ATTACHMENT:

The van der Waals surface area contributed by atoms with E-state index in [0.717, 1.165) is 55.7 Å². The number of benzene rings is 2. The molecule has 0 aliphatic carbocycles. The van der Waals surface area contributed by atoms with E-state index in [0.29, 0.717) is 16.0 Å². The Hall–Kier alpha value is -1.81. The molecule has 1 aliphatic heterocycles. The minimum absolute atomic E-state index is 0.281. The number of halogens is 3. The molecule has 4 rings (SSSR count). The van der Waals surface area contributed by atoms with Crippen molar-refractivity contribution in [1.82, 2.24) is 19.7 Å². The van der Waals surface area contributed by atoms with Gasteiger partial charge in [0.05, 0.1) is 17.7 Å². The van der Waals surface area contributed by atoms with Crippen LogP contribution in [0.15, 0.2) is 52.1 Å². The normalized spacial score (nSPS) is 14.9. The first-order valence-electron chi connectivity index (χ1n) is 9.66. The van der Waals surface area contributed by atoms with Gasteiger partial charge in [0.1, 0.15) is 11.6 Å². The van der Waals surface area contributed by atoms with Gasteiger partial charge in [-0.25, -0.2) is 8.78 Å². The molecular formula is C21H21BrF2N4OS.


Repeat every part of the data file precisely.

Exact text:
The van der Waals surface area contributed by atoms with E-state index in [0.717, 1.165) is 55.7 Å². The number of benzene rings is 2. The molecule has 0 aliphatic carbocycles. The van der Waals surface area contributed by atoms with E-state index in [0.29, 0.717) is 16.0 Å². The Hall–Kier alpha value is -1.81. The molecule has 1 aliphatic heterocycles. The minimum absolute atomic E-state index is 0.281. The number of halogens is 3. The molecule has 4 rings (SSSR count). The van der Waals surface area contributed by atoms with Crippen molar-refractivity contribution in [1.82, 2.24) is 19.7 Å². The van der Waals surface area contributed by atoms with Gasteiger partial charge in [0.05, 0.1) is 17.7 Å². The van der Waals surface area contributed by atoms with Crippen LogP contribution in [0.15, 0.2) is 52.1 Å². The normalized spacial score (nSPS) is 14.9. The first-order valence-electron chi connectivity index (χ1n) is 9.66. The van der Waals surface area contributed by atoms with Gasteiger partial charge in [0.1, 0.15) is 11.6 Å². The van der Waals surface area contributed by atoms with Gasteiger partial charge in [-0.25, -0.2) is 8.78 Å². The molecular formula is C21H21BrF2N4OS.